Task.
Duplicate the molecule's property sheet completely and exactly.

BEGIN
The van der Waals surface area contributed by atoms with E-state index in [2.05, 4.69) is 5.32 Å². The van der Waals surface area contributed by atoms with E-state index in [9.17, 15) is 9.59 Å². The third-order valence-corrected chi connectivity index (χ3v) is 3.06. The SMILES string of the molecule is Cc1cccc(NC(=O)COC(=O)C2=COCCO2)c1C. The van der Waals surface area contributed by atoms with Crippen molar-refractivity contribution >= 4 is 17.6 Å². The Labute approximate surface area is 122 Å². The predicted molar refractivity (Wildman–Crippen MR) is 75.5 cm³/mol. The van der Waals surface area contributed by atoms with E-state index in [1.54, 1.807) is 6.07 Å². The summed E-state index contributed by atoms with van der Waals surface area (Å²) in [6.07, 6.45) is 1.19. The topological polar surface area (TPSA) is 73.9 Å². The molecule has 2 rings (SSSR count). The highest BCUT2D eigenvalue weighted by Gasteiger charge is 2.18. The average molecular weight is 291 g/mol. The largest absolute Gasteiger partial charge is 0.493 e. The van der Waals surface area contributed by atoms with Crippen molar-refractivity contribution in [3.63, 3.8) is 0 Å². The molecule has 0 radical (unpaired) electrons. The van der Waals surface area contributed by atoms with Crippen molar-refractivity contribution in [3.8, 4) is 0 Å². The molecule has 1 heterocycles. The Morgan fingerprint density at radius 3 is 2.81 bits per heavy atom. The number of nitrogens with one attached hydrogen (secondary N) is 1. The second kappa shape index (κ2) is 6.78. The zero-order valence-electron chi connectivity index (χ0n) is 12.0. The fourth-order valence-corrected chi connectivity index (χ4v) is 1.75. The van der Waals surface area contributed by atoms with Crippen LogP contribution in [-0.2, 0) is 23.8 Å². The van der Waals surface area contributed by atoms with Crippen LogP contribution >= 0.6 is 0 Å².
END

The van der Waals surface area contributed by atoms with E-state index in [2.05, 4.69) is 5.32 Å². The van der Waals surface area contributed by atoms with E-state index in [9.17, 15) is 9.59 Å². The third-order valence-corrected chi connectivity index (χ3v) is 3.06. The SMILES string of the molecule is Cc1cccc(NC(=O)COC(=O)C2=COCCO2)c1C. The van der Waals surface area contributed by atoms with Crippen molar-refractivity contribution >= 4 is 17.6 Å². The Labute approximate surface area is 122 Å². The predicted molar refractivity (Wildman–Crippen MR) is 75.5 cm³/mol. The van der Waals surface area contributed by atoms with E-state index in [1.54, 1.807) is 6.07 Å². The summed E-state index contributed by atoms with van der Waals surface area (Å²) in [6.07, 6.45) is 1.19. The topological polar surface area (TPSA) is 73.9 Å². The molecule has 2 rings (SSSR count). The highest BCUT2D eigenvalue weighted by Gasteiger charge is 2.18. The average molecular weight is 291 g/mol. The largest absolute Gasteiger partial charge is 0.493 e. The van der Waals surface area contributed by atoms with Crippen molar-refractivity contribution in [3.63, 3.8) is 0 Å². The molecule has 0 radical (unpaired) electrons. The van der Waals surface area contributed by atoms with Crippen molar-refractivity contribution in [3.8, 4) is 0 Å². The molecule has 1 heterocycles. The Morgan fingerprint density at radius 3 is 2.81 bits per heavy atom. The number of nitrogens with one attached hydrogen (secondary N) is 1. The second kappa shape index (κ2) is 6.78. The zero-order valence-electron chi connectivity index (χ0n) is 12.0. The fourth-order valence-corrected chi connectivity index (χ4v) is 1.75. The van der Waals surface area contributed by atoms with Crippen LogP contribution in [-0.2, 0) is 23.8 Å². The van der Waals surface area contributed by atoms with Crippen LogP contribution >= 0.6 is 0 Å².